March 18, 2014

Show, Not Tell

Dear M,

This Show, Not Tell thing baffles me. In fact, I remember first being baffled by it 5-6 years ago. I have not come far from there. It is very clear in theory. But when to apply it? How to apply it?

Actually we can apply it in every single scene. But it will become tedious and boring to the reader. There are places where we should tell, without showing and get past them quickly, because a major scene is coming where we will have all the showing to do. So we need to judge where it is needed, and where it is not.

Now, how to do showing and not telling. I wrote about it in different forms here and here.

Something came to me recently, while I was watching a movie. How does the director tell us what the protagonist is thinking, or what kind of a person she is?

He does not appear on the scene and tell us oh, she is a real tiger, isn't she?

He shows us. He throws her into a situation, and asks her to react. She tells us in her behaviour, in her choices, in her decisions, in her expressions, in her words.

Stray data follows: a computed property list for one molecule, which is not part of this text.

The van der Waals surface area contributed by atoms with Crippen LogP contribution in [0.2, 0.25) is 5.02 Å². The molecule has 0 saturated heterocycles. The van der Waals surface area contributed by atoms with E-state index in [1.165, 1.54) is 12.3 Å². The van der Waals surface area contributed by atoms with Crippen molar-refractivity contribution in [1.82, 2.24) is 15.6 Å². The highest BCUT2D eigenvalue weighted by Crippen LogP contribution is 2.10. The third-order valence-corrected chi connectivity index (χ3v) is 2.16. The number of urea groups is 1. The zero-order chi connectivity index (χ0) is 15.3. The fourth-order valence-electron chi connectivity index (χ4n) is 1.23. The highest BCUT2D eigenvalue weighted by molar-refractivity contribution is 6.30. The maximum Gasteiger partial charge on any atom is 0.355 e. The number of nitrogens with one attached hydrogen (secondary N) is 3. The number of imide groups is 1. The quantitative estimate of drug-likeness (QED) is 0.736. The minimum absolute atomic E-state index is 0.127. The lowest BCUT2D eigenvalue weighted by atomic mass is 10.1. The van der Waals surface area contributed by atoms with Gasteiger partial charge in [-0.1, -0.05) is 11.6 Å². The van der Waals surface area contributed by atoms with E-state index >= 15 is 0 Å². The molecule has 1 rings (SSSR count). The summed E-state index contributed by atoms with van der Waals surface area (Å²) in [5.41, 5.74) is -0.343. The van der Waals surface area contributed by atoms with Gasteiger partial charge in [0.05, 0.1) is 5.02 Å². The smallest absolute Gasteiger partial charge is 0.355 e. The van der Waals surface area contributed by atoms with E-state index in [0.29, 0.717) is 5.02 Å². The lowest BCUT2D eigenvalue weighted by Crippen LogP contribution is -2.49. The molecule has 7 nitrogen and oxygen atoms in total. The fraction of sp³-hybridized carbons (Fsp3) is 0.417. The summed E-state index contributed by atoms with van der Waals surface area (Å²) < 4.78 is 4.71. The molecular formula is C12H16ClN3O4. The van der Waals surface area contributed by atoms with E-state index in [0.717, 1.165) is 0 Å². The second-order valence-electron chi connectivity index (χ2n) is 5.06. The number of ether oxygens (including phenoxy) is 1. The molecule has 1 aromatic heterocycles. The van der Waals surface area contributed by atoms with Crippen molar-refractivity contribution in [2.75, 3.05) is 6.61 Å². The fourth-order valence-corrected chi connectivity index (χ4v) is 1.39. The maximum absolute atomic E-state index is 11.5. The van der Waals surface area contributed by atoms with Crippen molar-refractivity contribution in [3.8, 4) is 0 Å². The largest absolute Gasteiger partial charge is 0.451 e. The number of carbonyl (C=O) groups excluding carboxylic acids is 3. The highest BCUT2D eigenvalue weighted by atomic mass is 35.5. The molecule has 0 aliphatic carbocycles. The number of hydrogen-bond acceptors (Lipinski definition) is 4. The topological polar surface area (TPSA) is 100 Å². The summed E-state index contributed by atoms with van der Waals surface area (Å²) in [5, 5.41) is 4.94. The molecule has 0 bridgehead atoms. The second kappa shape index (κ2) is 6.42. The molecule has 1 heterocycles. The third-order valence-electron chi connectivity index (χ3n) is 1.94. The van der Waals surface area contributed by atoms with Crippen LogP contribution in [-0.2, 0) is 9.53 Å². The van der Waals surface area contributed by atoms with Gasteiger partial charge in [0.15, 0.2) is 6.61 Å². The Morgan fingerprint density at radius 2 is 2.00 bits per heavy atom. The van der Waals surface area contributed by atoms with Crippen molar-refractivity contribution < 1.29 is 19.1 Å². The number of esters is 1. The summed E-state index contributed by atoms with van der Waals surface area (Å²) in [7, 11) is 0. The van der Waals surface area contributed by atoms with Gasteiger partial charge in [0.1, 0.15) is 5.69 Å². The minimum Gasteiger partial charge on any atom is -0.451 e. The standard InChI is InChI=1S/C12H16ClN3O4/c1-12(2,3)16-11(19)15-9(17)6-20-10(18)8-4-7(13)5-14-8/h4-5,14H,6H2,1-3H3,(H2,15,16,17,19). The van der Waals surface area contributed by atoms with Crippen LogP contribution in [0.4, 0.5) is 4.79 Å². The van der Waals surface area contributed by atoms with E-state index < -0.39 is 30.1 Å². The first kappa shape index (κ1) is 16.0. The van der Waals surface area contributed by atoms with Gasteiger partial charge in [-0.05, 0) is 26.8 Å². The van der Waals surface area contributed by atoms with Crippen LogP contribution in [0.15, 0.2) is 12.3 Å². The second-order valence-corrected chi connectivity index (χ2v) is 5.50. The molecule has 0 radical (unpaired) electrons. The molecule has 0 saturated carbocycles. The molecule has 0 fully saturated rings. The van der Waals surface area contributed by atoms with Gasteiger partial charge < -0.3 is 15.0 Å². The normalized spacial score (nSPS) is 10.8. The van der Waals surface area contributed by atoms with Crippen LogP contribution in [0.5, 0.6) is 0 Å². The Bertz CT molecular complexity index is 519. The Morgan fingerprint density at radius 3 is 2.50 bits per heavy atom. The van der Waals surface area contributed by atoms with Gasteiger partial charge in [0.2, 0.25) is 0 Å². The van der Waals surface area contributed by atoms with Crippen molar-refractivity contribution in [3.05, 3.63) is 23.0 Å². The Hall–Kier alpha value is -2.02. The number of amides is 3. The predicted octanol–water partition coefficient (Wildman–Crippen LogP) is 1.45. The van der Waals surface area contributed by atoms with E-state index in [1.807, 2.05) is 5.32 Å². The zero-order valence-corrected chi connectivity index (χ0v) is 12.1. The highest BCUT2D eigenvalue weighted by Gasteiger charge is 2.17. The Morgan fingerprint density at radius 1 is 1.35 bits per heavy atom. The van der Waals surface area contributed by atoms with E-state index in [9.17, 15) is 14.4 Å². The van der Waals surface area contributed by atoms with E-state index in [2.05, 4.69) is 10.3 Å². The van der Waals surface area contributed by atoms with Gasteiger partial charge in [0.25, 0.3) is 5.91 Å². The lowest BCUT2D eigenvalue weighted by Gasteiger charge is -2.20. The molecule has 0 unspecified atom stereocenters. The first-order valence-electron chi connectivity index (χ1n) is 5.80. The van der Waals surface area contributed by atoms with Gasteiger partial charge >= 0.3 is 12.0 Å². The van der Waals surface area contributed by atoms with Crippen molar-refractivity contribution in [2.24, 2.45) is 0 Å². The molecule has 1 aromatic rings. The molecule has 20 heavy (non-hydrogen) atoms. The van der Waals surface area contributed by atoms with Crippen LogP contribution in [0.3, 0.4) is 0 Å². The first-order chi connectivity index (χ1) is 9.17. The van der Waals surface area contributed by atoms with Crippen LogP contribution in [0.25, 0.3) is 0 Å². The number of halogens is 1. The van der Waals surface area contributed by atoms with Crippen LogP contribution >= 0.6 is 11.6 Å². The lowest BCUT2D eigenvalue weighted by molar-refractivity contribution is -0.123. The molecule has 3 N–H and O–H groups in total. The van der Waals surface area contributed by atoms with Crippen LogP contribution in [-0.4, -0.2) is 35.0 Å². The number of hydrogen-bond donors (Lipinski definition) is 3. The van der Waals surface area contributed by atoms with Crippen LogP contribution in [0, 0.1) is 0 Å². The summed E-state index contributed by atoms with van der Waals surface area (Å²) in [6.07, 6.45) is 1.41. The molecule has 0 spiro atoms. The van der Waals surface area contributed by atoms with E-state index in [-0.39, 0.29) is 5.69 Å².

In an ideal story, that is what I would like to do, too. (I am not saying that is how all writers should decode the Show, Not Tell concept. It varies with each writer.)

I want to write detached, as though I am a mere observer, making a note of what is right before my eyes.

Her eyes widened, I would say, because I saw it. She said, I would never do that, I would say.

She got into the bus hesitatingly, I would say, because I saw her hesitate. Forget the adverb.

Those are things I see - not what I read from her mind. I do not want to get into the characters' minds more than necessary. I just want to be the one who jots down what's visible.

Would that be possible, without doing any analysis of the scenes before me, without getting into minds and spilling everything out for the reader. I believe it is possible. But will such a read be interesting?

Remains to be seen!


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